Just before the COVID-19 pandemic grounded all air travel, I sat in a cramped gate in a sweltering terminal at Newark’s Liberty Airport on the phone with a woman who was utterly panicked.
She was the general counsel of a large company, a role she had held for many years. She had weathered countless acquisitions and mergers and consolidations and survived every single one. Her reviews were flawless, her education second to none, and her experience unparalleled.
She called me for coaching on how to engage with her new CEO of three months. He was about twenty years older than she, with a CV including stints at all the right places. His style was assertive, perhaps a bit aggressive, and loud. Hers was reserved and hemmed in by the risk-benefit analysis language and cushioning a GC role requires. In her most recent review, he told her that while her work product was fine, her continued growth at the company would likely be limited because she was perceived to lack the right kind of “executive presence” for her role.
Understandably, my client was flummoxed. She did great work, helped the company navigate smooth seas and squalls, and yet was being called out for some lacking some amorphous je ne sais quoi. She had no idea how to quantify “executive presence,” let alone what the “right” expressions of it might be. When she pushed for more specific feedback, she was told to read a few books on leadership and to see what she could soak in.
What I am describing is far from unique. American business is grappling with a systemic problem in both how C-suite executive and upper managers envision the concept of executive presence, and in how this feedback is relayed to women, people of color, and the LGBTQ community. As members of these groups strive to advance into positions of power, they are often met with “feedback” about their executive presence that ultimately limits their advancement and, in many cases, drives them out of their roles. All too often, the idea of executive presence is steeped in a homogenous identity that excludes introverts, the disabled, trans men or women, or people over a certain age (to name just a few). It’s hard to conform to an idea of executive presence that was shaped by middle-aged, white males if you’re neither middle-aged nor white nor male.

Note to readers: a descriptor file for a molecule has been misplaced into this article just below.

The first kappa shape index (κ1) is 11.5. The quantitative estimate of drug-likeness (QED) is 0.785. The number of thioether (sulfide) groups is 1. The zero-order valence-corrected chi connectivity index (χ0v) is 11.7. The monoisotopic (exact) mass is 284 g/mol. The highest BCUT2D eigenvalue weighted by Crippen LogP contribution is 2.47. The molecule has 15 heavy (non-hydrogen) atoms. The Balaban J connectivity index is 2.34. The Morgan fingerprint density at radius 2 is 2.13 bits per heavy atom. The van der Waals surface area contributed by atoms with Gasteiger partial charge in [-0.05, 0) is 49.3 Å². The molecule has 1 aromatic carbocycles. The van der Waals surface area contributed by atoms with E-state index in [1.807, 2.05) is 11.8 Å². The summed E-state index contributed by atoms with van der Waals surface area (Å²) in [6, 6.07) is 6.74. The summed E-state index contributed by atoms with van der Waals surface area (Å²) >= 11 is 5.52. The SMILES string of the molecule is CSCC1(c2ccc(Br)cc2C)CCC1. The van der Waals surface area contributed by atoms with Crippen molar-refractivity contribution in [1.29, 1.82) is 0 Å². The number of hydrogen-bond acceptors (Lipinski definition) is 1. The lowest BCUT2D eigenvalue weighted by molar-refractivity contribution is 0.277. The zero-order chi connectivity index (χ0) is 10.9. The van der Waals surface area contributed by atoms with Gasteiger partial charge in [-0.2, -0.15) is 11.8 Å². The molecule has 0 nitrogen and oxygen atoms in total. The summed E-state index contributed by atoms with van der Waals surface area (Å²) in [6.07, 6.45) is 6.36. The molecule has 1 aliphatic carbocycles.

A lack of specific feedback compounds the problem. Members of underrepresented groups are simply not receiving the guidance they need to acquire leadership presence. Instead, they’re told they lack gravitas, or that they need to “communicate up” or improve their communication style, without specific feedback on how to actually do so. They’re criticized for being too aggressive (or not aggressive enough). For women in particular, this is an impossible line to toe; many of our clients report feeling taxed when they exert their power and communicate in a way that their white male colleagues do without fear of repercussions — but if they fail to step up and speak up in that way, they are told they lack the “presence” their role requires.
Research by the Center for Talent Innovation reveals that what we’ll call the “executive presence gap” has kept women and people of color marginalized into more junior roles, despite ample experience and education qualifying them for leadership positions. In 2018, Black professionals held a mere 3.3% of executive or senior leadership positions within two reporting levels of the CEO, according to data from the U.S. Equal Opportunity Commission. Less than 1 percent of CEOs at Fortune 500 companies are Black, and just over 7 percent are women. An openly gay woman did not hold a CEO role in a Fortune 500 company until 2018, when Beth Ford took the helm at Land O’Lakes. And according to a 2018 Human Rights Campaign survey, half of all LGBTQ employees in the U.S. are closeted at work.